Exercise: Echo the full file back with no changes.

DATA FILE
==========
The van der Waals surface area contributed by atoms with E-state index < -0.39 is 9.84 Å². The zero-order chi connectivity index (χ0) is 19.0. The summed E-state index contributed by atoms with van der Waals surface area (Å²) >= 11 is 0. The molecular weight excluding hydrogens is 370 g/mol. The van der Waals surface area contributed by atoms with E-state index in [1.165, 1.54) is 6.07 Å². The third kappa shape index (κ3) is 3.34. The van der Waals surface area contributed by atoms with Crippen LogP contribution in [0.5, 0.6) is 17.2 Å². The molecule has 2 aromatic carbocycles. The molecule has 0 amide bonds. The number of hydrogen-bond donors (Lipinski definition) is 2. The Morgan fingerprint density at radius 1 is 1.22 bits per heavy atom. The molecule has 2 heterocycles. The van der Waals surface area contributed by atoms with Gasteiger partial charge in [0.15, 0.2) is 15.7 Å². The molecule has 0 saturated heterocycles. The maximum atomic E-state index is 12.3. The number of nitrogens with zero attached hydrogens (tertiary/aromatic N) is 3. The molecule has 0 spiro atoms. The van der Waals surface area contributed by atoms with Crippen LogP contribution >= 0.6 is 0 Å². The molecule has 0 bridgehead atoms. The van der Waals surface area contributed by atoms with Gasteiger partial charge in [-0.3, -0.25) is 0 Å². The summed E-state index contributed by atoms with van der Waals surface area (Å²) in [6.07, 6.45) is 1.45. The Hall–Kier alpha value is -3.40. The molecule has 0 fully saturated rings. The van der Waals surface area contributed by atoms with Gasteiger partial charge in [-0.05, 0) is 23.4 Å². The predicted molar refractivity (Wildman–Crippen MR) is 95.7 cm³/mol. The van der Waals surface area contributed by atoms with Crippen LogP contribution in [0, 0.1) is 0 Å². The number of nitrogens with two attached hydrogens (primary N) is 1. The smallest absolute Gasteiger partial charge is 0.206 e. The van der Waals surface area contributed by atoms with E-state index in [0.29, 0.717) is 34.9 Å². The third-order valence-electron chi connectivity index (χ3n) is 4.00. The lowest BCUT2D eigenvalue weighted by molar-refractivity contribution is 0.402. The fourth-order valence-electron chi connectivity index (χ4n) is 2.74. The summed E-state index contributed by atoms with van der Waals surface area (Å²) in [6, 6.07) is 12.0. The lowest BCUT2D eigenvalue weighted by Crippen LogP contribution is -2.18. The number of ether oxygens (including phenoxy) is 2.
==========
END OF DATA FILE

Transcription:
The van der Waals surface area contributed by atoms with E-state index < -0.39 is 9.84 Å². The zero-order chi connectivity index (χ0) is 19.0. The summed E-state index contributed by atoms with van der Waals surface area (Å²) >= 11 is 0. The molecular weight excluding hydrogens is 370 g/mol. The van der Waals surface area contributed by atoms with E-state index in [1.165, 1.54) is 6.07 Å². The third kappa shape index (κ3) is 3.34. The van der Waals surface area contributed by atoms with Crippen LogP contribution in [0.5, 0.6) is 17.2 Å². The molecule has 2 aromatic carbocycles. The molecule has 0 amide bonds. The number of hydrogen-bond donors (Lipinski definition) is 2. The Morgan fingerprint density at radius 1 is 1.22 bits per heavy atom. The molecule has 2 heterocycles. The van der Waals surface area contributed by atoms with Gasteiger partial charge in [0.15, 0.2) is 15.7 Å². The molecule has 0 saturated heterocycles. The maximum atomic E-state index is 12.3. The number of nitrogens with zero attached hydrogens (tertiary/aromatic N) is 3. The molecule has 0 spiro atoms. The van der Waals surface area contributed by atoms with Crippen LogP contribution >= 0.6 is 0 Å². The molecule has 0 bridgehead atoms. The van der Waals surface area contributed by atoms with Gasteiger partial charge in [-0.3, -0.25) is 0 Å². The summed E-state index contributed by atoms with van der Waals surface area (Å²) in [6.07, 6.45) is 1.45. The Hall–Kier alpha value is -3.40. The molecule has 0 fully saturated rings. The van der Waals surface area contributed by atoms with Gasteiger partial charge in [-0.05, 0) is 23.4 Å². The predicted molar refractivity (Wildman–Crippen MR) is 95.7 cm³/mol. The van der Waals surface area contributed by atoms with Crippen LogP contribution in [0, 0.1) is 0 Å². The number of nitrogens with two attached hydrogens (primary N) is 1. The smallest absolute Gasteiger partial charge is 0.206 e. The van der Waals surface area contributed by atoms with E-state index in [0.29, 0.717) is 34.9 Å². The third-order valence-electron chi connectivity index (χ3n) is 4.00. The lowest BCUT2D eigenvalue weighted by molar-refractivity contribution is 0.402. The fourth-order valence-electron chi connectivity index (χ4n) is 2.74. The summed E-state index contributed by atoms with van der Waals surface area (Å²) in [6, 6.07) is 12.0. The lowest BCUT2D eigenvalue weighted by Crippen LogP contribution is -2.18. The number of ether oxygens (including phenoxy) is 2.